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frugal technology, simple living and guerrilla large-appliance repair

Regular blog here, 'microblog' there

Many of my traditional blog post live on this site, but a great majority of my social-style posts can be found on my much-busier microbloging site at updates.passthejoe.net. It's busier because my BlogPoster "microblogging" script generates short, Twitter-style posts from the Linux or Windows (or anywhere you can run Ruby with too many Gems) command line, uploads them to the web server and send them out on my Twitter and Mastodon feeds.

I used to post to this blog via scripts and Unix/Linux utilities (curl and Unison) that helped me mirror the files locally and on the server. Since this site recently moved hosts, none of that is set up. I'm just using SFTP and SSH to write posts and manage the site.

Disqus comments are not live just yet because I'm not sure about what I'm going to do for the domain on this site. I'll probably restore the old domain at first just to have some continuity, but for now I like using the "free" domain from this site's new host, NearlyFreeSpeech.net.

Mon, 31 Jul 2017

dlvr.it limits free users to 10 posts per day

I don't log into my dlvr.it account very often, though I use it continuously to send the output of three blogs to (mostly) Twitter and (a little bit of) Facebook.

I needed to tweak one of my "routes" on dlvr.it, and I logged in this morning. I found out that as of June 1, 2017, dlvr.it is imposing a 10-post per day limit per social profile.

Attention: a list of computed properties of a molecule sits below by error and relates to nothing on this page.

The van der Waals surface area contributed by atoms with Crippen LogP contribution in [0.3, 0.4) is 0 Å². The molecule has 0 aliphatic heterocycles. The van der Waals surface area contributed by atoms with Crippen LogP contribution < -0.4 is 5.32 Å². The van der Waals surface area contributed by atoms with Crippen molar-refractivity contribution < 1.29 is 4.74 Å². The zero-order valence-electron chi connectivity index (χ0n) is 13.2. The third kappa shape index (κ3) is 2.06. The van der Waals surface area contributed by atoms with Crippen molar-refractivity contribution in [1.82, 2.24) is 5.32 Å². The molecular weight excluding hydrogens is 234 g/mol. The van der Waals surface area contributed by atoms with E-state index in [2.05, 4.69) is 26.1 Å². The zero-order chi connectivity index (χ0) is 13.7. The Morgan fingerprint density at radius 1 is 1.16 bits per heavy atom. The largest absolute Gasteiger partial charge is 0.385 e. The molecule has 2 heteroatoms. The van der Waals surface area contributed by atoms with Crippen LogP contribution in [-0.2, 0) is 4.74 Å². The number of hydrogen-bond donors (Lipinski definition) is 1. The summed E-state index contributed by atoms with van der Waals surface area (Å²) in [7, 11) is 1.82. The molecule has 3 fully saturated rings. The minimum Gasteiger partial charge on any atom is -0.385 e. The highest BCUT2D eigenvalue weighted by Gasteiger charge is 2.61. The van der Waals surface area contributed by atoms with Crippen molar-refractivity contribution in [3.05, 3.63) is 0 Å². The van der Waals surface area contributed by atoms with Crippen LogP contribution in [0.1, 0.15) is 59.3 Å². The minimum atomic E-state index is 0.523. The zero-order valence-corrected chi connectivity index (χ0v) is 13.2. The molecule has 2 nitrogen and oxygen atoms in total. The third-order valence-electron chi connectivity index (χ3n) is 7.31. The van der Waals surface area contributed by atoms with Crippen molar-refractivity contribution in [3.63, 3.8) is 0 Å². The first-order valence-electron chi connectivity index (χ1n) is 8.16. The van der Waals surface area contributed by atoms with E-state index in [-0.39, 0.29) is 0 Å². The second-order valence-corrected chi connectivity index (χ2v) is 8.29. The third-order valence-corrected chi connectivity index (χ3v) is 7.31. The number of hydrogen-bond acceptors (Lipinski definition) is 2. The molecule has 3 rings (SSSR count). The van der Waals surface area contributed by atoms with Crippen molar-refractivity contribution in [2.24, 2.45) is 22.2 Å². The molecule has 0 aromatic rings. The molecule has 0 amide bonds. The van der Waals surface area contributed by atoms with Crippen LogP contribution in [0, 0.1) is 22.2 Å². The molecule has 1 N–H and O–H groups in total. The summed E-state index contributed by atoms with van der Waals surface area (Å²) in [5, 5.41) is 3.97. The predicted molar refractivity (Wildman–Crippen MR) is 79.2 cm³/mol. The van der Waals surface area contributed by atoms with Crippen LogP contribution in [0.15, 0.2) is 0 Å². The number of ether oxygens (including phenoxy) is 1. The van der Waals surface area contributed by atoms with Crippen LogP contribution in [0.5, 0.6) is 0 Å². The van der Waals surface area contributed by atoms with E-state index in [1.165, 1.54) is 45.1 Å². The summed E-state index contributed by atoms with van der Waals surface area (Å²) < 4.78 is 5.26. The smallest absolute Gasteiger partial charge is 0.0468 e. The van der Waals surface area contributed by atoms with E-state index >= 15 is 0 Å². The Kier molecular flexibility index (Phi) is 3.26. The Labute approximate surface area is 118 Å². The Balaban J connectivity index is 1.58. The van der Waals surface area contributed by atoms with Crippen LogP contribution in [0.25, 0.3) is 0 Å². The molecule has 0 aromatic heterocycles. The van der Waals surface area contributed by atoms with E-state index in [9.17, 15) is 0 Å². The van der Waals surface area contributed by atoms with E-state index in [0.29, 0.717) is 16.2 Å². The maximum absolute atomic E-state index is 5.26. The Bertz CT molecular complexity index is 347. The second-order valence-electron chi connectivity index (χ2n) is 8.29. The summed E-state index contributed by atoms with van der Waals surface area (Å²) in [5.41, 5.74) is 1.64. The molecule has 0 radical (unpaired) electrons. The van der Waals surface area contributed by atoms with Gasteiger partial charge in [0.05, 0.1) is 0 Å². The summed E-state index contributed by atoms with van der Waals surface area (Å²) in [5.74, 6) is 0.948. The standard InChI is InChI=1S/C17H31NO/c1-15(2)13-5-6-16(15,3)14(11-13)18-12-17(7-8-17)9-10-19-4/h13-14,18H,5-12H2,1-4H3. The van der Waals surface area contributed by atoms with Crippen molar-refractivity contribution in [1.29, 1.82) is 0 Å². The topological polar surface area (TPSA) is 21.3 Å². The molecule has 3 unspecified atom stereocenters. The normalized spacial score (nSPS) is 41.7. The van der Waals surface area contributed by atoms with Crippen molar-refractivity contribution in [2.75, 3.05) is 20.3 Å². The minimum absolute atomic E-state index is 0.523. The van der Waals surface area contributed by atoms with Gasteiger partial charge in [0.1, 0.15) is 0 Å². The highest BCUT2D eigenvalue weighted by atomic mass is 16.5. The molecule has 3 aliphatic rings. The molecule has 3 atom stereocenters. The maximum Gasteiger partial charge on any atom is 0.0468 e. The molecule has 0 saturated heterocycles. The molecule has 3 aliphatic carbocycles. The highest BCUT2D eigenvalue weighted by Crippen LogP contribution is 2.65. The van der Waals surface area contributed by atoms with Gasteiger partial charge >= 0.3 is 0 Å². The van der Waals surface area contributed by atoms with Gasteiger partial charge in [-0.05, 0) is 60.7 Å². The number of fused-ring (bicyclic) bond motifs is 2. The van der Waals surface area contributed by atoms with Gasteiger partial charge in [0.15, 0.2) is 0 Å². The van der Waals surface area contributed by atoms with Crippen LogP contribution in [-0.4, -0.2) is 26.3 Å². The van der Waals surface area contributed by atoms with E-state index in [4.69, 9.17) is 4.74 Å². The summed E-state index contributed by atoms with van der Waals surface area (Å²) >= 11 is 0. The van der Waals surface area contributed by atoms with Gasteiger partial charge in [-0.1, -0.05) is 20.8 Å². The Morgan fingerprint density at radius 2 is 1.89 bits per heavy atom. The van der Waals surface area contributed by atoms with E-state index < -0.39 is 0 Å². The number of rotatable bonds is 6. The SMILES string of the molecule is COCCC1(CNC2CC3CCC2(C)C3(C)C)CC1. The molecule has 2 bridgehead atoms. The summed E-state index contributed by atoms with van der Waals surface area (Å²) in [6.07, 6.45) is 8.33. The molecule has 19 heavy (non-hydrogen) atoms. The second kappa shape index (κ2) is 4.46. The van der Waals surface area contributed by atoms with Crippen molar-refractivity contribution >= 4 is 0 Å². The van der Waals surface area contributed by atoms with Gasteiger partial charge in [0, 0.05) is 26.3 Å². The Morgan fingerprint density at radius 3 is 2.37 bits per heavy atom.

Dlvr.it users can avoid the limit and unlock the rest of the social-posting service's goodies by subscribing at the rate of .99 a month.

I like getting dlvr.it for free, though I understand that the service needs to make money. And for "commercial" users, .95 a month is nothing. Even the "Agency" rate of .99 a month is nothing if you're managing dozens of feeds and social accounts.

But for the casual amateur user like myself? Just like with the Washington Post, which coincidentally also charges .95 a month, I see tremendous value in the service but would be much more comfortable paying a month. What I'm saying is that my price point is , not , so these two services are currently not getting from me. They are getting /home/public//cgi-bin/ode.cgi.

We live in a world awash with /month pricing models, and if you're using 10 of these services, it really adds up. Maybe I'm super-stingy, but my price point is what it is, and I have the feeling I'm not alone. But also, I'm not running a business. But I get the feeling that a lot of these services could make it up in bulk by lowering the resistance to subscribing along with their price What I'm saying is that my price point is , not , so these two services are currently not getting from me. They are getting /home/public//cgi-bin/ode.cgi.

We live in a world awash with /month pricing models, and if you're using 10 of these services, it really adds up. Maybe I'm super-stingy, but my price point is what it is, and I have the feeling I'm not alone. But also, I'm not running a business. But I get the feeling that a lot of these services could make it up in bulk by lowering the resistance to subscribing along with their price.